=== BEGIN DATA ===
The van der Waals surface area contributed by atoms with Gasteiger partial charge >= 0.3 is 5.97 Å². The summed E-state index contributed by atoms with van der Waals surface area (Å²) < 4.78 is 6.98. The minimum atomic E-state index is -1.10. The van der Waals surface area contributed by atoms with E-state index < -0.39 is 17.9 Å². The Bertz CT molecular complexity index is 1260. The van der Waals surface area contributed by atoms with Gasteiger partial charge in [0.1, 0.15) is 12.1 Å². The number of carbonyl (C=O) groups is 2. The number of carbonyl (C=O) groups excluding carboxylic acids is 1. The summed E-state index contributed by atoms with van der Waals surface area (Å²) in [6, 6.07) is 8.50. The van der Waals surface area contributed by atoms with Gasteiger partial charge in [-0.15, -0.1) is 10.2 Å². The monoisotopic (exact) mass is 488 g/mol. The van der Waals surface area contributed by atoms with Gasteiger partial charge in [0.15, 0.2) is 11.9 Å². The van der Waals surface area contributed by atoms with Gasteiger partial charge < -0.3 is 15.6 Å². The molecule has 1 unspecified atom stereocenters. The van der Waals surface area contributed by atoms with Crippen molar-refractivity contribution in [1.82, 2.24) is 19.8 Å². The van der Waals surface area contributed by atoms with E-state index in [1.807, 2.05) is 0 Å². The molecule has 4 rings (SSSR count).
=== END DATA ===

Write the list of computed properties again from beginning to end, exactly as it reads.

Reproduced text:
The van der Waals surface area contributed by atoms with Gasteiger partial charge >= 0.3 is 5.97 Å². The summed E-state index contributed by atoms with van der Waals surface area (Å²) < 4.78 is 6.98. The minimum atomic E-state index is -1.10. The van der Waals surface area contributed by atoms with E-state index < -0.39 is 17.9 Å². The Bertz CT molecular complexity index is 1260. The van der Waals surface area contributed by atoms with Gasteiger partial charge in [0.1, 0.15) is 12.1 Å². The number of carbonyl (C=O) groups is 2. The number of carbonyl (C=O) groups excluding carboxylic acids is 1. The summed E-state index contributed by atoms with van der Waals surface area (Å²) in [6, 6.07) is 8.50. The van der Waals surface area contributed by atoms with Gasteiger partial charge in [-0.15, -0.1) is 10.2 Å². The monoisotopic (exact) mass is 488 g/mol. The van der Waals surface area contributed by atoms with Gasteiger partial charge in [0.15, 0.2) is 11.9 Å². The van der Waals surface area contributed by atoms with Gasteiger partial charge < -0.3 is 15.6 Å². The molecule has 1 unspecified atom stereocenters. The van der Waals surface area contributed by atoms with Crippen molar-refractivity contribution in [1.82, 2.24) is 19.8 Å². The van der Waals surface area contributed by atoms with E-state index in [1.807, 2.05) is 0 Å². The molecule has 4 rings (SSSR count).